Unfortunately, some situations and relationships are more difficult to navigate in this way – but it’s important to remember that you always deserve respect and to have your boundaries respected. Sometimes this means working with a therapist to have a neutral party able to facilitate these conversations, creating more distance in a relationship or even pausing or ending a relationship that’s harming you.

How do I explain that I’m not dieting?

Once your eyes are opened to diet culture and the many ways it’s woven into our every day, you might find yourself noticing comments and or situations where you encounter dieting talk. Here are some examples of ways to either deflect them or, if you’re up for talking about it, plant some seeds of the non-diet approach.

  • When you order a salad and the cashier says “Oh! We’re being good today, aren’t we?”:
    • You can say: “Eating a salad doesn’t make me a better person – it’s just what I’m in the mood for. Thanks!”
  • When you want dessert after dinner and your friend says “I can’t today, I’ll gain X lbs if I eat that”:
    • You can say: “That’s not how bodies work. Our bodies can use all types of foods and this is what sounds good to me right now.” or “I used to think that too, but ever since I’ve been listening to my body about what it really wants and needs, I’ve been able to enjoy my dessert – and all foods! – so much more.”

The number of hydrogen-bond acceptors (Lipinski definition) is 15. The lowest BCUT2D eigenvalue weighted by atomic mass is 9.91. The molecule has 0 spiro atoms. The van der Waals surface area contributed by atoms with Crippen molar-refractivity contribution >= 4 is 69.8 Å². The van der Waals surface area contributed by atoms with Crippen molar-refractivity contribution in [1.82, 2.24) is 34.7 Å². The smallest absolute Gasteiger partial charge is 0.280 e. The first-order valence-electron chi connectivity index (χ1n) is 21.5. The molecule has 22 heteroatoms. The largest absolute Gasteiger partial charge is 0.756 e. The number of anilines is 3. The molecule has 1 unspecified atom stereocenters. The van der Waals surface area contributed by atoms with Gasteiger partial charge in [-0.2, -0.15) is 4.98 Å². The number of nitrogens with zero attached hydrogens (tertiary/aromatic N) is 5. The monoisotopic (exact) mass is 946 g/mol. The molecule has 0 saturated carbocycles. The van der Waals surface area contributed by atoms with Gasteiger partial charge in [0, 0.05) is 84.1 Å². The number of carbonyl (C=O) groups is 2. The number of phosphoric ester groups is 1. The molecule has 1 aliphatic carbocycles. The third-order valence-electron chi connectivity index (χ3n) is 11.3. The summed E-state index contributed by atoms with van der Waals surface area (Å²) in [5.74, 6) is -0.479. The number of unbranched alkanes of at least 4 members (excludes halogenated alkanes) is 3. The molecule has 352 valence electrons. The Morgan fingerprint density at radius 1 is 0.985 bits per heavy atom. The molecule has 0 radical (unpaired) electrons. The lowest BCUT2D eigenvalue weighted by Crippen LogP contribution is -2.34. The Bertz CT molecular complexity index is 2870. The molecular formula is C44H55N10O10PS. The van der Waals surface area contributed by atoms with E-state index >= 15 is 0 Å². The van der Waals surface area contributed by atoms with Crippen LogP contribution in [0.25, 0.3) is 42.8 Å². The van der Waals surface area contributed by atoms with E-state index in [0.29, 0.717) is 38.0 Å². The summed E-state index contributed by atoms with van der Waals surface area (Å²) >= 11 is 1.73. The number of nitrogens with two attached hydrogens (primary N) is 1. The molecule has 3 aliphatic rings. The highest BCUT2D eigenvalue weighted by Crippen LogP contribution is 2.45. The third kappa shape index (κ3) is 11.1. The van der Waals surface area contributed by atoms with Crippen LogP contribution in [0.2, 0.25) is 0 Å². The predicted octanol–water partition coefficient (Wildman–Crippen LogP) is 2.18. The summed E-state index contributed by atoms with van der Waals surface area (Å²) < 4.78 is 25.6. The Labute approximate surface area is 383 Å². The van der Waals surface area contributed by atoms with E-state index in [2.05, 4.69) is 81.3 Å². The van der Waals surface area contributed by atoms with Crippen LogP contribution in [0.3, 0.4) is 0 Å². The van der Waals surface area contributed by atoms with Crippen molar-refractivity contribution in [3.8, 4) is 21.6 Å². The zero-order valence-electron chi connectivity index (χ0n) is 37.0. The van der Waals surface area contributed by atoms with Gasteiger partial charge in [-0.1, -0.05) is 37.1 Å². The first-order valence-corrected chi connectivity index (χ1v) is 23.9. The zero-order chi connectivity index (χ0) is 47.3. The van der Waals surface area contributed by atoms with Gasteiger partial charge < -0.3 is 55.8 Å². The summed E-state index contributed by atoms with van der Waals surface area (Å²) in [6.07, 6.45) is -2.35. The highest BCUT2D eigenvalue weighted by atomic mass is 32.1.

• When your coworker asks if you want to join her in a cleanse after the weekend:
    • You can say: “No thanks! Those never make me feel good – I always feel tired and irritable, and restricted. I’d rather eat enough foods that satisfy and nourish me. But if you want to grab (an actual) lunch together later, I’d love that.”
  • When an account you follow on social media posts a calorie meal plan, transformation photos, or a list of ‘good’ and ‘bad’ foods:
    • You can: unfollow them! Fill your feed with some of these diverse, inclusive and non-diet accounts instead.

Other phrases to use when you’re confronted with diet talk:

  • If someone says: “Oh boy! If I ate like that, I’d be X lbs more/less”:
    • You can say: “We all have different food preferences and needs – this is working for me today!”
  • If someone starts talking about their new diet/weight loss plan:
    • You can say: “Speaking of new things, have you watched that new documentary ______ on Netflix? It’s so fascinating!”